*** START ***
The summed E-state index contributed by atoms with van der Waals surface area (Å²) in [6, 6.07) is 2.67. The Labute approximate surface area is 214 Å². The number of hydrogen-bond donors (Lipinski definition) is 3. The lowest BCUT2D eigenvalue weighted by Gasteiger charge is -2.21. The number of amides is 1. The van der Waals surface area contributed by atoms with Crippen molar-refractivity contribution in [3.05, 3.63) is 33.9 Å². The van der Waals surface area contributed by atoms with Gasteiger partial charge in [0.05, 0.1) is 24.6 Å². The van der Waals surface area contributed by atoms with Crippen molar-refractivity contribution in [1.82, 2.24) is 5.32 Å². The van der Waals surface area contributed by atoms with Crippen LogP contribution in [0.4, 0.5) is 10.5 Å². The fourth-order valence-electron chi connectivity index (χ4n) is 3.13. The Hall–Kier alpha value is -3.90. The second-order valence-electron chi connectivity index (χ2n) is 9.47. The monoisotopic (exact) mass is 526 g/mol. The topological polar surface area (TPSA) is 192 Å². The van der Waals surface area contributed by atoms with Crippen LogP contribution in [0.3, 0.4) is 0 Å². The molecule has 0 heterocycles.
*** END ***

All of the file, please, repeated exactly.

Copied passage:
The summed E-state index contributed by atoms with van der Waals surface area (Å²) in [6, 6.07) is 2.67. The Labute approximate surface area is 214 Å². The number of hydrogen-bond donors (Lipinski definition) is 3. The lowest BCUT2D eigenvalue weighted by Gasteiger charge is -2.21. The number of amides is 1. The van der Waals surface area contributed by atoms with Crippen molar-refractivity contribution in [3.05, 3.63) is 33.9 Å². The van der Waals surface area contributed by atoms with Gasteiger partial charge in [0.05, 0.1) is 24.6 Å². The van der Waals surface area contributed by atoms with Crippen molar-refractivity contribution in [1.82, 2.24) is 5.32 Å². The van der Waals surface area contributed by atoms with Crippen LogP contribution in [0.4, 0.5) is 10.5 Å². The fourth-order valence-electron chi connectivity index (χ4n) is 3.13. The Hall–Kier alpha value is -3.90. The second-order valence-electron chi connectivity index (χ2n) is 9.47. The monoisotopic (exact) mass is 526 g/mol. The topological polar surface area (TPSA) is 192 Å². The van der Waals surface area contributed by atoms with Crippen LogP contribution in [0.3, 0.4) is 0 Å². The molecule has 0 heterocycles.